That is not to say that those things are bad. In fact, they are necessary and make life more enjoyable and meaningful to participate in. Being part of a cultural flow is one of the most satisfying things we can partake in as humans. On the flip side, all these different ways of doing things can cause a lot of strife when conflicting views of reality clash head to head. I’m a fan of believing that it is possible to co-exist with conflicting viewpoints, as long as basic dignities are observed (taking care of the shared environment, not killing each other… basically, sharing the planet is the same as having roommates in university).
It’s hard to see eye to eye with everyone all the time.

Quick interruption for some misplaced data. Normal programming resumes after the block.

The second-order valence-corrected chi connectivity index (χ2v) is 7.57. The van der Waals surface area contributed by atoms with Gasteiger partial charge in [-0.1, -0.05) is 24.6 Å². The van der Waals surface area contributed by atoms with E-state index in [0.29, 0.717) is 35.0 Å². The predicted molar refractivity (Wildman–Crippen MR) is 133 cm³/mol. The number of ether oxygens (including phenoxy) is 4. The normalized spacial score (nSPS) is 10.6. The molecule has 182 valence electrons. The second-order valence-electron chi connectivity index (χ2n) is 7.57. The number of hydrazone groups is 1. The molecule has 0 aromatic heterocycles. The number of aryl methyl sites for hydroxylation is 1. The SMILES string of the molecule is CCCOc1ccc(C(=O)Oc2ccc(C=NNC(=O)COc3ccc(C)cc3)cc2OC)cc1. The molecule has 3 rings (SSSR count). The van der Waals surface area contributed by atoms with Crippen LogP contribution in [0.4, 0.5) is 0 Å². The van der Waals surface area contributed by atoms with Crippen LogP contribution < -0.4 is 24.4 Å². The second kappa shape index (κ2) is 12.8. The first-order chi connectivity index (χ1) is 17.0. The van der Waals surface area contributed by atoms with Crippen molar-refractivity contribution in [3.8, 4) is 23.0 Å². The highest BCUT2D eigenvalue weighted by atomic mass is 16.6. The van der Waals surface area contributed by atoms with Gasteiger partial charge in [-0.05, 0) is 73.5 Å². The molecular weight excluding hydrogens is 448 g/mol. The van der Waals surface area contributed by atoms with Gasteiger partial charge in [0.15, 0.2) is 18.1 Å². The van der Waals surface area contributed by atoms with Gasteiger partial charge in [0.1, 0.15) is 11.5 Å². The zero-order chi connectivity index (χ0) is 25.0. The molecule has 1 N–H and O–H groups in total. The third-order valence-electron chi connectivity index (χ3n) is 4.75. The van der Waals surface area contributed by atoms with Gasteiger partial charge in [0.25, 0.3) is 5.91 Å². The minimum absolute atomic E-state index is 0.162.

The good news is: you don’t have to.
I’ve seen a lot of people with good arguments be of the mindset that they have to constantly convince everyone around them that theirs is the only way. While it is good to be able to logically and adequately state your position, accepting that there is no ultimate right way is liberating. The world will keep spinning, and we’ll keep finding new ways to do things. Nietzsche knows his stuff, and the next time someone makes you feel like flying into a mad rage with their different technique or opinion, maybe just think of this quote and relax. People are never going to agree on one perfect way of doing anything, and that’s a good thing (It keeps the species alive! Variation, adaptability, and whatnot).
I collect a lot of quotes. It was time to start doing something with them. Check back every Sunday for a newly designed wallpaper like this one, featuring one of my photos. If you click the image you’ll be able to download the full-sized one for free from Google Drive.
Sunday wisdom wallpaper feat. Marie Curie and Muskrat Falls (taken last winter, before the start of work on the new hydroelectric dam).